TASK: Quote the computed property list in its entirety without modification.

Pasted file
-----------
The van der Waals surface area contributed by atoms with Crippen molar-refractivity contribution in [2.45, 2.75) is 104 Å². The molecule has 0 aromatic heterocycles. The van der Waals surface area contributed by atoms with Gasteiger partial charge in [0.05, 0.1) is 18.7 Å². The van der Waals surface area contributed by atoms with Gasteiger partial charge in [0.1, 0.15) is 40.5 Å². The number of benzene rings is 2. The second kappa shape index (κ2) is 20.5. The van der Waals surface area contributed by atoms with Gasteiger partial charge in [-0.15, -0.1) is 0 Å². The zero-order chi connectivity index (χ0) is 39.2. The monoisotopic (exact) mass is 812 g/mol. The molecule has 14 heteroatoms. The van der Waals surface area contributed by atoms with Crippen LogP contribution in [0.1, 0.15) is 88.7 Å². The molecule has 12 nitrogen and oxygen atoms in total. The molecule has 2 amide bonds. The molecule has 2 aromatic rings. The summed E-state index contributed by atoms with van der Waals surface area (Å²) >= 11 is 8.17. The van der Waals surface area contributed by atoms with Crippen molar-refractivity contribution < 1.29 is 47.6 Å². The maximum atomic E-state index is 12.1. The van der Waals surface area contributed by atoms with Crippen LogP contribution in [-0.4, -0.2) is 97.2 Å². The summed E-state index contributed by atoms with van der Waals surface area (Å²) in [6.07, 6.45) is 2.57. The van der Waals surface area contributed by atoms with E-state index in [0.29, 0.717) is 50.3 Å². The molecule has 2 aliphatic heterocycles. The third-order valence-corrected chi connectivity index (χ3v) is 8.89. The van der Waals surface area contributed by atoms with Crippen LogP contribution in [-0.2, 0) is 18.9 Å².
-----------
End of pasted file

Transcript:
The van der Waals surface area contributed by atoms with Crippen molar-refractivity contribution in [2.45, 2.75) is 104 Å². The molecule has 0 aromatic heterocycles. The van der Waals surface area contributed by atoms with Gasteiger partial charge in [0.05, 0.1) is 18.7 Å². The van der Waals surface area contributed by atoms with Gasteiger partial charge in [0.1, 0.15) is 40.5 Å². The number of benzene rings is 2. The second kappa shape index (κ2) is 20.5. The van der Waals surface area contributed by atoms with Gasteiger partial charge in [-0.15, -0.1) is 0 Å². The zero-order chi connectivity index (χ0) is 39.2. The monoisotopic (exact) mass is 812 g/mol. The molecule has 14 heteroatoms. The van der Waals surface area contributed by atoms with Crippen LogP contribution in [0.1, 0.15) is 88.7 Å². The molecule has 12 nitrogen and oxygen atoms in total. The molecule has 2 amide bonds. The molecule has 2 aromatic rings. The summed E-state index contributed by atoms with van der Waals surface area (Å²) >= 11 is 8.17. The van der Waals surface area contributed by atoms with Crippen molar-refractivity contribution < 1.29 is 47.6 Å². The maximum atomic E-state index is 12.1. The van der Waals surface area contributed by atoms with Crippen LogP contribution in [-0.4, -0.2) is 97.2 Å². The summed E-state index contributed by atoms with van der Waals surface area (Å²) in [6.07, 6.45) is 2.57. The van der Waals surface area contributed by atoms with E-state index in [0.29, 0.717) is 50.3 Å². The molecule has 2 aliphatic heterocycles. The third-order valence-corrected chi connectivity index (χ3v) is 8.89. The van der Waals surface area contributed by atoms with Crippen LogP contribution in [-0.2, 0) is 18.9 Å².